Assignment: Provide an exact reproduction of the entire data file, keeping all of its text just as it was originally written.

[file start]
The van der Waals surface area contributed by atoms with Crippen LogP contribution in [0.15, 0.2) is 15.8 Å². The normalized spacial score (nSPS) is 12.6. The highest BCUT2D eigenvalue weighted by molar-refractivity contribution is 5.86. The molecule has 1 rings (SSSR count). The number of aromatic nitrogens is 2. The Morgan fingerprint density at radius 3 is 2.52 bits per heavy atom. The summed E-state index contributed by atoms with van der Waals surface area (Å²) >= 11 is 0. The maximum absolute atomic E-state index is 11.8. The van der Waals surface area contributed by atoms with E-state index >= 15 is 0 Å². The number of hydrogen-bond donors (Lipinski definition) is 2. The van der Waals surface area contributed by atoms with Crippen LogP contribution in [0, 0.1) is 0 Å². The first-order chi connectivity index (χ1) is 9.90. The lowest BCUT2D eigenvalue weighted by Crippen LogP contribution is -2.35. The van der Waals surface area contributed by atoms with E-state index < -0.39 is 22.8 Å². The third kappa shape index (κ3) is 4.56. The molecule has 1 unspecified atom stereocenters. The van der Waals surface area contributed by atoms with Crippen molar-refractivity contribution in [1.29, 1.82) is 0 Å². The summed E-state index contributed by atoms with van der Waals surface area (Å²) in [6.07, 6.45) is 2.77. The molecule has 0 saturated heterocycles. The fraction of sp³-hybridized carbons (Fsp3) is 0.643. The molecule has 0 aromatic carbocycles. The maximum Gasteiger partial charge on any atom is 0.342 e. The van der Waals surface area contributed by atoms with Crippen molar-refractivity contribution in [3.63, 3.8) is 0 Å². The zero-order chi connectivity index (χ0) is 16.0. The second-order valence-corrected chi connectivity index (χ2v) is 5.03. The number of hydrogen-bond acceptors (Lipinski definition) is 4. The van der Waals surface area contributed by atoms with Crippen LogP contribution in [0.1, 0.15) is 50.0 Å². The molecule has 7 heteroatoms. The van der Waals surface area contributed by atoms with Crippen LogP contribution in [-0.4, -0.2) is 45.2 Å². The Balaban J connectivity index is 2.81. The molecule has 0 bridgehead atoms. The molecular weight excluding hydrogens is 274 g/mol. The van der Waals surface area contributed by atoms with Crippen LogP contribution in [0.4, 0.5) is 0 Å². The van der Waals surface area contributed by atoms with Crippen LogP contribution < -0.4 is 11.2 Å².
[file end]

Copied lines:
The van der Waals surface area contributed by atoms with Crippen LogP contribution in [0.15, 0.2) is 15.8 Å². The normalized spacial score (nSPS) is 12.6. The highest BCUT2D eigenvalue weighted by molar-refractivity contribution is 5.86. The molecule has 1 rings (SSSR count). The number of aromatic nitrogens is 2. The Morgan fingerprint density at radius 3 is 2.52 bits per heavy atom. The summed E-state index contributed by atoms with van der Waals surface area (Å²) >= 11 is 0. The maximum absolute atomic E-state index is 11.8. The van der Waals surface area contributed by atoms with E-state index >= 15 is 0 Å². The number of hydrogen-bond donors (Lipinski definition) is 2. The van der Waals surface area contributed by atoms with Crippen LogP contribution in [0, 0.1) is 0 Å². The first-order chi connectivity index (χ1) is 9.90. The lowest BCUT2D eigenvalue weighted by Crippen LogP contribution is -2.35. The van der Waals surface area contributed by atoms with E-state index < -0.39 is 22.8 Å². The third kappa shape index (κ3) is 4.56. The molecule has 1 unspecified atom stereocenters. The van der Waals surface area contributed by atoms with Crippen molar-refractivity contribution in [1.29, 1.82) is 0 Å². The summed E-state index contributed by atoms with van der Waals surface area (Å²) in [6.07, 6.45) is 2.77. The molecule has 0 saturated heterocycles. The fraction of sp³-hybridized carbons (Fsp3) is 0.643. The molecule has 0 aromatic carbocycles. The maximum Gasteiger partial charge on any atom is 0.342 e. The van der Waals surface area contributed by atoms with Crippen molar-refractivity contribution in [3.63, 3.8) is 0 Å². The zero-order chi connectivity index (χ0) is 16.0. The second-order valence-corrected chi connectivity index (χ2v) is 5.03. The number of hydrogen-bond acceptors (Lipinski definition) is 4. The van der Waals surface area contributed by atoms with Crippen LogP contribution in [0.1, 0.15) is 50.0 Å². The molecule has 7 heteroatoms. The van der Waals surface area contributed by atoms with Crippen LogP contribution in [-0.4, -0.2) is 45.2 Å². The Balaban J connectivity index is 2.81. The molecule has 0 bridgehead atoms. The molecular weight excluding hydrogens is 274 g/mol. The van der Waals surface area contributed by atoms with Crippen LogP contribution in [0.4, 0.5) is 0 Å². The van der Waals surface area contributed by atoms with Crippen LogP contribution < -0.4 is 11.2 Å².